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A Comprehensive Management Report Example For Business Leaders
Tired of meetings that don’t lead to results? We’ve outlined a complete management report system just for you.
Management reports are vital to the health of your organizational strategy. If you’re a leader in your organization, you already know that. But if your current management reporting system is not delivering value for your organization, something may be missing. It could be the link to your goals, it might be the projects, or perhaps it’s the action items from one meeting to the next.
Whatever it is, you’re probably ready to nip the problem in the bud and get started down a more productive track. Because we know how vital it is for these meetings to run smoothly, we’ve detailed out a comprehensive management report example, based on four key areas. Take a look.
Your goals make up your foundational strategic architecture. Simply put, strategy must be at the heart of your management report format. Measures and projects that stand alone are not helpful for an entire management team unless they have context to ground them. Keep in mind that the evaluation of these goals could be automatically set or subjectively set, based on the person who’s guiding that part of the discussion.
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You’ll want to look at the goals as a whole. For example, what RAG status has been assigned to each? This could be based on the measures that support the goals, the initiatives or projects that support the goals, or a combination of the both.
Next, you need to look at the measures that are supporting those goals. You should have a chart that shows the most up-to-date performance data you can get, which is typically from the previous month. You also need to have a target on this chart to help you visualize your performance toward that goal. You may need additional information on things like benchmarking, competitors, averages, or historic performance, as well. You should be able to set an evaluation or RAG status based upon your performance vs. your target for the period.
Offer An Explanation
Within this section of the report, you need to show some qualitative analysis. This is usually done by the person who is closest to the data, who can tell the members of the meeting what the data is saying. For example, did we miss our target because of a weather event that was out of our control, or did we have a product failure or sales issue? Viewing this data qualitatively will help you determine whether or not you need additional help to reach your target.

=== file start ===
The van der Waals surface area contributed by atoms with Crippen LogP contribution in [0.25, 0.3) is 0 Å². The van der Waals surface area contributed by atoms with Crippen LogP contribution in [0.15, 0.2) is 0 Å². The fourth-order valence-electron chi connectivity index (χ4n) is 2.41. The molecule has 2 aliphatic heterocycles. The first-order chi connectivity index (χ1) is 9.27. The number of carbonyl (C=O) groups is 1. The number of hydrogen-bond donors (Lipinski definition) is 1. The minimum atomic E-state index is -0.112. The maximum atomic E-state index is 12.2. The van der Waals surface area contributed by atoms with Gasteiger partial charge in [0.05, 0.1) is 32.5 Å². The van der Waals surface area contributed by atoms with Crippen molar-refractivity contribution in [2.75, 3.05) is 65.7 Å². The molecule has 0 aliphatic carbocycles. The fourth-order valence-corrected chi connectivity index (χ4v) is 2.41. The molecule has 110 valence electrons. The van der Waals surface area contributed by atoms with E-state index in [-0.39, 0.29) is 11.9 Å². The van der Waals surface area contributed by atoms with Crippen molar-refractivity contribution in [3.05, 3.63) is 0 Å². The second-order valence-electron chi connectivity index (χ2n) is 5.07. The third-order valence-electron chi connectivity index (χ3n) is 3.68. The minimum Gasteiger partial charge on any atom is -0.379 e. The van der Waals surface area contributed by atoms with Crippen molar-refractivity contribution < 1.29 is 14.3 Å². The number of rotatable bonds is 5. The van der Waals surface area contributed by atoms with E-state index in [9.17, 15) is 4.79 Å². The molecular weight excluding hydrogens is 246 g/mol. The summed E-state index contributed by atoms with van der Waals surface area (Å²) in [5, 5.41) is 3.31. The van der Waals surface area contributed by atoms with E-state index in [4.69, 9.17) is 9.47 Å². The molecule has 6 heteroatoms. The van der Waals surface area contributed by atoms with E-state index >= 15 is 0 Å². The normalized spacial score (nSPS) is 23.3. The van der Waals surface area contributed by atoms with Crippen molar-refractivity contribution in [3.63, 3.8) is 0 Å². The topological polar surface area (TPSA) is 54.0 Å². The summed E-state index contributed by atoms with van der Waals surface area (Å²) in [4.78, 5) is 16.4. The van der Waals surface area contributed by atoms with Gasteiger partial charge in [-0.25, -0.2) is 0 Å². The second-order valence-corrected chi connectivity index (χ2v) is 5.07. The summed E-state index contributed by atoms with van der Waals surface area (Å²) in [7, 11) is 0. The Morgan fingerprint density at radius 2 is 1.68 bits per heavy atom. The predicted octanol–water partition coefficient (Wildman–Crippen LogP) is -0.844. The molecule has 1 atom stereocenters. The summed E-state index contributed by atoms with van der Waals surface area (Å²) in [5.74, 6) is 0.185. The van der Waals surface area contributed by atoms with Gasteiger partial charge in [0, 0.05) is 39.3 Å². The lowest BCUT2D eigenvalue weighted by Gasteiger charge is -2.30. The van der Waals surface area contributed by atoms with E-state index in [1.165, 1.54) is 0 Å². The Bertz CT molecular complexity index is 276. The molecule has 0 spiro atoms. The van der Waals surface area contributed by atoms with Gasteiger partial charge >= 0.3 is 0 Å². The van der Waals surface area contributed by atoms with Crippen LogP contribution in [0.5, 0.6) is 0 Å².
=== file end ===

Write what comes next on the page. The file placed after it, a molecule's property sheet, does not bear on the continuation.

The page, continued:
Offer A Recommendation
The individual closest to the data shouldn’t just explain what you’re seeing, but should also make a recommendation of what to do next. This could be to continue on the same track, make an adjustment of some sort, bring in additional resources, or prepare yourself for missing your target.
The measures tell you how you’re doing, and the projects tell you what you’re doing. In order to have a functional management report, you also need to include information about your projects (also known as initiatives).
There are four key things you need to make up a project report:
- Start and end date.
- Percent complete.
- Spending to date.
- Any key steps and checkpoints in this project (sometimes known as milestones).
Sometimes, the easiest way to show this information is through a Gantt chart (like the one shown here):
At this point, you have goals, measures, and projects taken care of. They pull together to tell a story of what the meeting is about and what you’re trying to accomplish.
But over the course of the meeting, you need to capture any decisions that are made or any action items that should be taken in the future. Action items are tasks assigned to individuals who are typically in the meeting (and occasionally outside of the meeting). The tasks should have clear deliverables that express what should be accomplished and a set due date that expresses when the owner should complete the action item.
For future management reports, you’ll start with this list of action items from the previous meeting. You’ll need to determine if the group accomplished the elements you thought were important from the previous meeting and push forward from there through the normal goals, measures, and projects.
Pro Tip: Depending on the frequency of your meetings, you may cover all of your strategy or you may cover components of your strategy. If it’s the latter, then you should create a reporting calendar to keep you in line with how frequently these reports should be done (i.e. components 1-3 may be reviewed every three months, and so on). This ensures that you’re still being “comprehensive” in your comprehensive management reporting plan.
Maybe you have a big key focus for the meeting, like a new product launch or a major customer crisis. If so, you’ll want to be sure that the meeting is arranged around that instead of around reviewing regular performance. You’ll still have the same basic structure (like reviewing goals, measures, and projects), but the meeting agenda might be structured differently based on the unique purpose of this particular meeting.
Business leaders: How do you ensure that your management reports stay in line? Share your tips and tricks with us by tweeting @clearpointstrat, and you could see them listed in an upcoming article.